Speeding Up an Indicator vs Slowing It Down
When we focus on an indicator in our live Trading Room webinar sessions, the question often comes up regarding the number of periods to which the indicator should be set. Should one use the default setting or should a trader “tweak” the settings?
As a general rule, when the number of periods to which the indicator is set is increased, the indicator becomes less sensitive to price movement as it is using a larger number of periods to compute (average) its data. In effect, we are “slowing it down”. When the number of periods is decreased, the indicator becomes more sensitive to price movement since it is using fewer periods, a shorter span of time, to compute its data. In this case we are “speeding it up”.
Let’s use the RSI indicator on the Daily chart of the EURCAD below as our example…
(Just by way of a quick review, the RSI gives a buying signal when it has been below 30 and then closes above 30. The selling signal is provided from RSI when it has been above 70 and then closes below 70.)The first RSI on the chart below is the standard, default 14 period version. Based on the above criteria, a buying or selling signal was generated in each of the black circles for a total of 6 signals.On the second version below we have shortened the number of periods to 9. As can be seen, the indicator becomes much more sensitive and the difference in the number of signals generated is readily apparent. The total on this version is 10.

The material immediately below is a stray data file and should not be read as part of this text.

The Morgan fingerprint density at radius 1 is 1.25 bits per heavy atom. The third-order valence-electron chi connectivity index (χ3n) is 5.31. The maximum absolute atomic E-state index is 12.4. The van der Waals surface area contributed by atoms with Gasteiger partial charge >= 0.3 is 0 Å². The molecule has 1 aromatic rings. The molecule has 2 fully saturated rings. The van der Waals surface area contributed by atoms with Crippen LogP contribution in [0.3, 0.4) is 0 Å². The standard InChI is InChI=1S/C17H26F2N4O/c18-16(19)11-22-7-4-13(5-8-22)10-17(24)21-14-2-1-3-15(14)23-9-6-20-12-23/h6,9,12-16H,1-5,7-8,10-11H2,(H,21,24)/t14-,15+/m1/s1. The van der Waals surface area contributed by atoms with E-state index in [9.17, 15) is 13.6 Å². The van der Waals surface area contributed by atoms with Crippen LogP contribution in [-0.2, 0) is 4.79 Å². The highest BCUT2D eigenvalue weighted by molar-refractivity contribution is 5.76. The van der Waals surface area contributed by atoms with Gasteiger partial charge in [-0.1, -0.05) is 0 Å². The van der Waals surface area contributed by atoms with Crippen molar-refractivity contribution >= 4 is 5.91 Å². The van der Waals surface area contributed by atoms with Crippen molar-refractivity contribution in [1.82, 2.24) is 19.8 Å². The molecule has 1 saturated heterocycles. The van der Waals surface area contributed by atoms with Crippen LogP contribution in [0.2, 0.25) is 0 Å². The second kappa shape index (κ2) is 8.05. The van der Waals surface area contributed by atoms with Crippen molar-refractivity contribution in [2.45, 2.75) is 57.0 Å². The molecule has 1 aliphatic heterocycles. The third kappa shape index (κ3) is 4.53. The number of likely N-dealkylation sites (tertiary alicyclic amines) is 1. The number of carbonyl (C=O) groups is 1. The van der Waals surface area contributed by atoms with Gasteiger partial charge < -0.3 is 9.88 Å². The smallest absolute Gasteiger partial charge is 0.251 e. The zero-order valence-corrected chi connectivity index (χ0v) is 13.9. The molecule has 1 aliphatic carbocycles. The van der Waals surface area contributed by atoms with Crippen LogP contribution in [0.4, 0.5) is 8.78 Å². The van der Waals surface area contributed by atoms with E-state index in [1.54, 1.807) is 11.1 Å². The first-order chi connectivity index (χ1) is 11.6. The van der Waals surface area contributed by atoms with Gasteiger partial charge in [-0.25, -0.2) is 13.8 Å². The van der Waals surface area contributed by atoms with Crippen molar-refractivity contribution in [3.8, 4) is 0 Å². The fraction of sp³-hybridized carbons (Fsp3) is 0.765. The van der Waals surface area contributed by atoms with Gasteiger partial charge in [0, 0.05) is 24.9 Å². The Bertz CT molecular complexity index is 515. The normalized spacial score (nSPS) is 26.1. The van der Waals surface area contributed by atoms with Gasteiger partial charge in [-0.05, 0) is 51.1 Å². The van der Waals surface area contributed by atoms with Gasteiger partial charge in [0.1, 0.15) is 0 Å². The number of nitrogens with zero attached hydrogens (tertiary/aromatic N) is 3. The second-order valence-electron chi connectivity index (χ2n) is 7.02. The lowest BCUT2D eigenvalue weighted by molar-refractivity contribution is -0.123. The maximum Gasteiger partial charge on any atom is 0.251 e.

If one compares the signals themselves to the price action on the chart, we can see that some of the signals were valid and would have generated pips while others were simply a short lived blip on the chart...a false entry signal, if you will.The last version of the RSI is set at 25 periods. We can see the smoothing effect that increasing the number of periods has. Also, we note that not one signal is generated during the time frame encompassed by the chart. When a signal does appear, however, it will have greater level of reliability behind it than either the 9 or the 14 period.After all of the above is said, a trader can set the period to whatever they find best serves their trading style and strategy. This can be accomplished through experimentation with various time frames and logging the results.
For longer term trading the number might be increased. Fewer trading signals will be generated but they will have a greater level of reliability associated with them. (The same as using a longer term chart versus a shorter term chart for example.) Conversely, if you lessen the number of periods in the equation, more trading signals will be generated but they will have a lower level of reliability.
DailyFX provides forex news and technical analysis on the trends that influence the global currency markets.